Violin Concerto in A Minor op. 53
Epilogue, a symphonic composition for orchestra, large and small mixed choirs, soprano, baritone, and bass, op. 37
Symphony No. 10 in E Minor op. 93
Prague Philharmonic Choir
Jan Mráček (born 1991) is one of the most promising young Czech violinists. Coming from a musical family, he began playing violin at the age of five under Magdaléna Micková, who later taught him at the Prague School of Music. In the years 2003–2013 he studied with Jiří Fišer, under whom he graduated from the Prague Conservatory. He has also attended master classes given by such personalities as Ida Haendel, Stephen B. Shipps, Gavriel Lipkind, Leonid Kerbel, Levon Chilingirian and Walter Boeykens.
At present he is studying at Vienna’s prestigious Universität für Musik und darstellende Kunst under Jan Pospíchal, a renowned soloist who for many years has been a concert master of the Wiener Symphoniker.
Since childhood Jan Mráček has been appearing on prominent concert stages; for example at 13 he played at the Rudolfinum within the series “Josef Suk Introduces Young Talents”. Just before turning 15 he performed at the same venue the first movement of Sibelius’s Concerto in D minor accompanied by the Prague Philharmonia.
Mráček has been successful at a number of renowned competitions (Jaroslav Kocian Violin Competition in Ústí nad Orlicí, Prague Junior Note, Concertino Praga, a national competition for conservatory students, a competition held within Václav Hudeček’s Summer Music School in Luhačovice, Beethoven’s Hradec, Spohr Violin Competition in Weimar, etc.); his greatest success has been second prize at the Prague Spring International Music Festival in May 2010, when he became the youngest prize-winner in its history.
Jan Mráček regularly participates in Václav Hudeček’s Pre-Christmas Tours and since 2012 has served as his assistant at the Václav Hudeček Academy. He performs both at home and abroad (Europe, USA).
In 2011, Mráček became the Prague Radio Symphony Orchestra’s youngest ever soloist. He also works with other ensembles such as the Prague Symphony Orchestra, Czech National Symphony Orchestra, Janáček Philharmonic Orchestra in Ostrava, Bohuslav Martinů Philharmonic Orchestra in Zlín, Pilsen Philharmonic Orchestra, Moravian Philharmonic Orchestra in Olomouc, North Bohemian Philharmonic Orchestra in Teplice, Czech Chamber Philharmonic Orchestra in Pardubice, Czech Chamber Orchestra, Virtuosi Pragenses and New Prague Radio Symphony Collegium.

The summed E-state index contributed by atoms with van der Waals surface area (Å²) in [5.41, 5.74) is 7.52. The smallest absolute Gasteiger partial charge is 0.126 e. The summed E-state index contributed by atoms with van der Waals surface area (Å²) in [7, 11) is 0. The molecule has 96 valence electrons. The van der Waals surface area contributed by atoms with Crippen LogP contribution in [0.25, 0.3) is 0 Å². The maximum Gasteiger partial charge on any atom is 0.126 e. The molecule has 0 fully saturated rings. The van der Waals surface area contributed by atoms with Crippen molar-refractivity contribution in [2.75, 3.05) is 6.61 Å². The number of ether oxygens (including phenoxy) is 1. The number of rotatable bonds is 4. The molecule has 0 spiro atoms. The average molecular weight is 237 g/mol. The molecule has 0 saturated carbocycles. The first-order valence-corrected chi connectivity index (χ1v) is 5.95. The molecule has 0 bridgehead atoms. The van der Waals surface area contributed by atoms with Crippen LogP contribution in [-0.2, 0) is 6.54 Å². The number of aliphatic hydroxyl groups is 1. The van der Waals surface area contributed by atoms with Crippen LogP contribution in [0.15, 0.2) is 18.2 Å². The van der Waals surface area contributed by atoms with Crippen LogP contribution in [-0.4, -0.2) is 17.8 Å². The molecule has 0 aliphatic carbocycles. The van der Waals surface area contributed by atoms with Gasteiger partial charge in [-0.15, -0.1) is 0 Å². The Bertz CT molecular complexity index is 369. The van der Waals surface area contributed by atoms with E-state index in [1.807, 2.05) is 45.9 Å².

Petr Altrichter is one of the most distinguished Czech conductors, and he has earned an illustrious reputation for the dynamism and depth of his interpretations of symphonic music.
He was raised in a musical family, and he played musical instruments from a young age. Having graduated from the conservatory in Ostrava as a French horn player and conductor, he continued his studies at the JanáčekAcademy of the Performing Arts in Brno in the fields of orchestral conducting under the guidance of Otakar Trhlík and František Jílek and choral conducting with the teachers Josef Veselka and Lubomír Mátl. After his studies in Brno, he worked as a choirmaster and conductor with the Brno Academic Choir, and he played a part in the earning of many prizes at foreign choral competitions and festivals (Middlesbrough, Debrecen…).
Altrichter attracted international attention in 1976, when he earned the title of laureate and a special prize from the jury at the renowned conducting competition in Besancon, France. On the basis of that prize, he became Václav Neumann’s assistant conductor with the Czech Philharmonic, and he started his own artistic career. Not long after that, he began to receive invitations to conduct orchestras abroad.
After a period of activity with the Brno Philharmonic, in 1988 he became a conductor of the Prague Symphony Orchestra, and in 1990 he became its principal conductor. With that orchestra, he made frequent foreign tours to Japan, the USA, Switzerland, Germany, France, and other countries. At the same time, he was engaged in long-term collaboration with the Czech Chamber Philharmonic Orchestra in Pardubice, with which he often gave performances abroad introducing many gifted young soloists (such as Isabelle van Keulen and Radek Baborák) who are now firmly established on concert stages around the world.
From 1993, he was the music director of the Southwest German Philharmonic Orchestra of Constance, with which he gave concerts regularly at the Tonhalle in Zurich and at the KKL in Lucerne, and he also toured Switzerland and Italy.